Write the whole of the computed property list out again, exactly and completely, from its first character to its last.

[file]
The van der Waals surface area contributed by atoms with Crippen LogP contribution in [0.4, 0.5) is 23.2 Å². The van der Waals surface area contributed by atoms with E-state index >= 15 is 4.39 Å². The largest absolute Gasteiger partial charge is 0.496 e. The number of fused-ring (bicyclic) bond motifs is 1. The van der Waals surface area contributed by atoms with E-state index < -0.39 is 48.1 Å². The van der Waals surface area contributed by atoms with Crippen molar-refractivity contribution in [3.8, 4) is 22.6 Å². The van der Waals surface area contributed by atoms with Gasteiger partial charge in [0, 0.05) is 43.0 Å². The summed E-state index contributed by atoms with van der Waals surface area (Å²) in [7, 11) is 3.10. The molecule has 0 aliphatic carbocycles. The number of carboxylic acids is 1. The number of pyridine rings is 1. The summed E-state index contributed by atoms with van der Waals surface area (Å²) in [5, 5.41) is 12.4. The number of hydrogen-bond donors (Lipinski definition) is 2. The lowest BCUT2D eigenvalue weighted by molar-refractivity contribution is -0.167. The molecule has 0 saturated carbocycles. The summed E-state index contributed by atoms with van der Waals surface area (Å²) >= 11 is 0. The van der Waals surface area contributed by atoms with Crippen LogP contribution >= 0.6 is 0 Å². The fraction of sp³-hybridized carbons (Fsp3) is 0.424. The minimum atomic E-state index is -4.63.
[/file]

The van der Waals surface area contributed by atoms with Crippen LogP contribution in [0.4, 0.5) is 23.2 Å². The van der Waals surface area contributed by atoms with E-state index >= 15 is 4.39 Å². The largest absolute Gasteiger partial charge is 0.496 e. The number of fused-ring (bicyclic) bond motifs is 1. The van der Waals surface area contributed by atoms with E-state index < -0.39 is 48.1 Å². The van der Waals surface area contributed by atoms with Crippen molar-refractivity contribution in [3.8, 4) is 22.6 Å². The van der Waals surface area contributed by atoms with Gasteiger partial charge in [0, 0.05) is 43.0 Å². The summed E-state index contributed by atoms with van der Waals surface area (Å²) in [7, 11) is 3.10. The molecule has 0 aliphatic carbocycles. The number of carboxylic acids is 1. The number of pyridine rings is 1. The summed E-state index contributed by atoms with van der Waals surface area (Å²) in [5, 5.41) is 12.4. The number of hydrogen-bond donors (Lipinski definition) is 2. The lowest BCUT2D eigenvalue weighted by molar-refractivity contribution is -0.167. The molecule has 0 saturated carbocycles. The summed E-state index contributed by atoms with van der Waals surface area (Å²) >= 11 is 0. The van der Waals surface area contributed by atoms with Crippen LogP contribution >= 0.6 is 0 Å². The fraction of sp³-hybridized carbons (Fsp3) is 0.424. The minimum atomic E-state index is -4.63.